Sutton was yelling at Coach Allen. Many of the parents from the other team were calling for my head. When the ambulance arrived, I found the few seconds alone I needed to escape to the public restrooms. I closed the stall and threw up so hard that some of the chunks missed the toilet and soiled my uniform.

Kurtz had to go through five reconstructive surgeries and lost all vision in his left eye. He was finished playing competitive sports.

That night, as our team got off the bus, Coach Allen pulled me aside. “What you did was the right thing,” he told me. “Tonight, you write a letter to the Kurtz family, apologize, and see Kurtz in the hospital a couple of times.” He put his hands on both of my shoulders. “This wasn’t anything against Kurtz as a person, understand? This is how you play baseball, especially if you want to take it to the next level. I’m not doing you any favors by telling you otherwise.” I nodded in agreement. “Just do as I tell you,” Coach Allen said, “and they may let you back in after this.”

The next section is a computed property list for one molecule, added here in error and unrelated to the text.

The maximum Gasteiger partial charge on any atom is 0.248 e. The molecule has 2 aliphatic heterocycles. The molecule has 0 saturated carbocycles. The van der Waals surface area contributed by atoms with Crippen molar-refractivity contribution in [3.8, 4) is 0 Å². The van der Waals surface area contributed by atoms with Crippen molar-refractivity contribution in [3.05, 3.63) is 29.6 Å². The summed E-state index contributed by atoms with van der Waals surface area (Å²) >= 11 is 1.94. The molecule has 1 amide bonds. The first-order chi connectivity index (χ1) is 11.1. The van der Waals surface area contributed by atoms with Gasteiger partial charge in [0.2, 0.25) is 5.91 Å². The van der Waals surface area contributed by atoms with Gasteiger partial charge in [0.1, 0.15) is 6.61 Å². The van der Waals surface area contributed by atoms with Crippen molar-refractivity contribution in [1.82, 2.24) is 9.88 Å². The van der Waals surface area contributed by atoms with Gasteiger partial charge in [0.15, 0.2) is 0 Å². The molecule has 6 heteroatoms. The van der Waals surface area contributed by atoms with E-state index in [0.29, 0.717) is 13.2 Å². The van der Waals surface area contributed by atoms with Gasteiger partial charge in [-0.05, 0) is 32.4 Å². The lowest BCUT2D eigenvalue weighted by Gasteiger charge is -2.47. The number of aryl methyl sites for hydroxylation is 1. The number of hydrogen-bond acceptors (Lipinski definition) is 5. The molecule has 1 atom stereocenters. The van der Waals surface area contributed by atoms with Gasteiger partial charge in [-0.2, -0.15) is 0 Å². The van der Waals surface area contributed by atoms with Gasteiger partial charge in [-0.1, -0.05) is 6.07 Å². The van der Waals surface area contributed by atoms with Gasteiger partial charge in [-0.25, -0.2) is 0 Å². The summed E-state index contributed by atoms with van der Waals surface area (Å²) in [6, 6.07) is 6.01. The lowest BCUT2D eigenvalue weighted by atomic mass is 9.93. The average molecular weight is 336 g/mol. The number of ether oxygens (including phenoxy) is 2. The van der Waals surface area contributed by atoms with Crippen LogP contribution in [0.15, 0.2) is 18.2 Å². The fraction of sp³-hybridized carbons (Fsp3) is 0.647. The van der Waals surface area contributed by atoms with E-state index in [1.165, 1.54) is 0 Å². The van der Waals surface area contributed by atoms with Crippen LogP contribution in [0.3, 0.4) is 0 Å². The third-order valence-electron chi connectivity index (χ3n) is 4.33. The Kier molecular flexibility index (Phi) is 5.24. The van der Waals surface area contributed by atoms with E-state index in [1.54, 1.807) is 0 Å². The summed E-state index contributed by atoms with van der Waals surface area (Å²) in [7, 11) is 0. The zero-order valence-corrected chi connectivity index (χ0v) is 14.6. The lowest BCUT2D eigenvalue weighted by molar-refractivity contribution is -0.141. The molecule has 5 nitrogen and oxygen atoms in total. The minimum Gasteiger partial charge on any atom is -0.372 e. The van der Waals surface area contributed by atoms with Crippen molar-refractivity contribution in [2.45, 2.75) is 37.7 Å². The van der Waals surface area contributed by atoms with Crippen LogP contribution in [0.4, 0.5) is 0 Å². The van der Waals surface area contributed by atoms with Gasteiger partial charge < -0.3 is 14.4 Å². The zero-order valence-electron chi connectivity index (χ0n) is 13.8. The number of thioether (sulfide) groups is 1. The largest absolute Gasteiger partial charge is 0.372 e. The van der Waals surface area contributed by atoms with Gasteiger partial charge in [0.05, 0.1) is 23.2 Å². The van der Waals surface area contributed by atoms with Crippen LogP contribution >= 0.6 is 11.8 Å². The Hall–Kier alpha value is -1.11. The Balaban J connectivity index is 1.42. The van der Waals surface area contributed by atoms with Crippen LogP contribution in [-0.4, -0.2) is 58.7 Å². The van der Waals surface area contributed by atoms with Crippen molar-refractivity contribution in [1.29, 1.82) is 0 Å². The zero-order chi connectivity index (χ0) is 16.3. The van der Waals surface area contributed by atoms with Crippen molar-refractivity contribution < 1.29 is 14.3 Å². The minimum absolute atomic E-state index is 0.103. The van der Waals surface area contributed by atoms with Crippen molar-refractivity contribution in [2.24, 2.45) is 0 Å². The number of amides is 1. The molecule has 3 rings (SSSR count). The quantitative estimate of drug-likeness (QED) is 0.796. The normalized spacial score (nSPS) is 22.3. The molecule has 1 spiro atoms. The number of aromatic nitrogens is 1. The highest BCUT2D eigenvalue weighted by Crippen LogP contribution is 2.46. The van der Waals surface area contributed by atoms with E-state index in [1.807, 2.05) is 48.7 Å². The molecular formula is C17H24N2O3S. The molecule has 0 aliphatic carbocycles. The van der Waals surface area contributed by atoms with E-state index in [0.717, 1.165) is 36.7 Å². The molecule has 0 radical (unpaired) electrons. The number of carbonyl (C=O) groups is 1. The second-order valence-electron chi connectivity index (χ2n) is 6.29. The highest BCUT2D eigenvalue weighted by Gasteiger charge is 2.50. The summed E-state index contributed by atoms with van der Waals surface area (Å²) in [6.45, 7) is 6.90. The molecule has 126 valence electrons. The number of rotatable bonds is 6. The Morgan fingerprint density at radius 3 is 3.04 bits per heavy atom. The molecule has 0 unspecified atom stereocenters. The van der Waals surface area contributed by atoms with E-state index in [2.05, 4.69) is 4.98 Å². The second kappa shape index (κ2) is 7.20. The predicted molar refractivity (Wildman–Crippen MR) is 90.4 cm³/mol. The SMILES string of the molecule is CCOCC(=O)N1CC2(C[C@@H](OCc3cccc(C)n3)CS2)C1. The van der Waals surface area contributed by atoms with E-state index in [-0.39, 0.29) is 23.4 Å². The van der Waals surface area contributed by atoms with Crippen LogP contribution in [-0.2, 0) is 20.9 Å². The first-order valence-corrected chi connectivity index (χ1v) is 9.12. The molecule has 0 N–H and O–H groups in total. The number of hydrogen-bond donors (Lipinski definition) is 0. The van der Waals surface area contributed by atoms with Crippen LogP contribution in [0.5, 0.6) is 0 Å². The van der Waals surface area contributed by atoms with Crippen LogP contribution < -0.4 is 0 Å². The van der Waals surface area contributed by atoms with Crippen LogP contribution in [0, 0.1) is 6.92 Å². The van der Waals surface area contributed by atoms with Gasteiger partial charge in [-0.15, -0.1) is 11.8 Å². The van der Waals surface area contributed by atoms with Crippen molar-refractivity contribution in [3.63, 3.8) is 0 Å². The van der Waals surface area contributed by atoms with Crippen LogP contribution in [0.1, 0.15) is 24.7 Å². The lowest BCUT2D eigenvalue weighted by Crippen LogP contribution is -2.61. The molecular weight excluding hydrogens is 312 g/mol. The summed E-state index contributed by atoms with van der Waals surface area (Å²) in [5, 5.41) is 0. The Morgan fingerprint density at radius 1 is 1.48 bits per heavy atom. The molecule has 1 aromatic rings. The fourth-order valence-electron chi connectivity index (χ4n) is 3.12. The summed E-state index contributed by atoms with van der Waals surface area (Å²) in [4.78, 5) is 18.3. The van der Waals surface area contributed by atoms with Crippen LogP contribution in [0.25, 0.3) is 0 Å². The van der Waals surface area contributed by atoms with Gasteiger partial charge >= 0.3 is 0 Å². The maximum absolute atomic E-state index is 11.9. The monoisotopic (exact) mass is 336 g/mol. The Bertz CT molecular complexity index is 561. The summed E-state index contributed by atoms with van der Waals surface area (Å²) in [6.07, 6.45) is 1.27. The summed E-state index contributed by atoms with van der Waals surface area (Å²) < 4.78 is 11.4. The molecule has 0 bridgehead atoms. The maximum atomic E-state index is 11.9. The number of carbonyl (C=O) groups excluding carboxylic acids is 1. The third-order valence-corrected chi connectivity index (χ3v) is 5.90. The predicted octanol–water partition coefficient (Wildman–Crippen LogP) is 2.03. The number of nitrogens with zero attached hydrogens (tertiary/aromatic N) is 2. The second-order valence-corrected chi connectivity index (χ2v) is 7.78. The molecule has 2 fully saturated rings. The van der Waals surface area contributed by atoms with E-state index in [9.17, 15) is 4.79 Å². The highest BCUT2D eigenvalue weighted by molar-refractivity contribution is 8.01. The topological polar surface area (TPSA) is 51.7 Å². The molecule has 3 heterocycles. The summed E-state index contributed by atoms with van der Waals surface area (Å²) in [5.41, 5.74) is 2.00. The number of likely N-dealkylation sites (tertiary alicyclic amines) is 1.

Coach Allen must’ve seen that I hadn’t expected to be punished.

 “Sutton is bringing this to the league. You’ll probably be out for a while. Maybe indefinitely.”

I was angry. I was scared. I didn’t know any better. I started to cry.

“Here,” Coach Allen said. I thought he was reaching for some Kleenex or a handkerchief in his pocket. Instead, he handed me a wad of cash. Later, I counted it. He gave me one hundred and fifty dollars. “You’re a smart kid,” Coach Allen said. “You have the mindset of a professional. You should be paid like one.”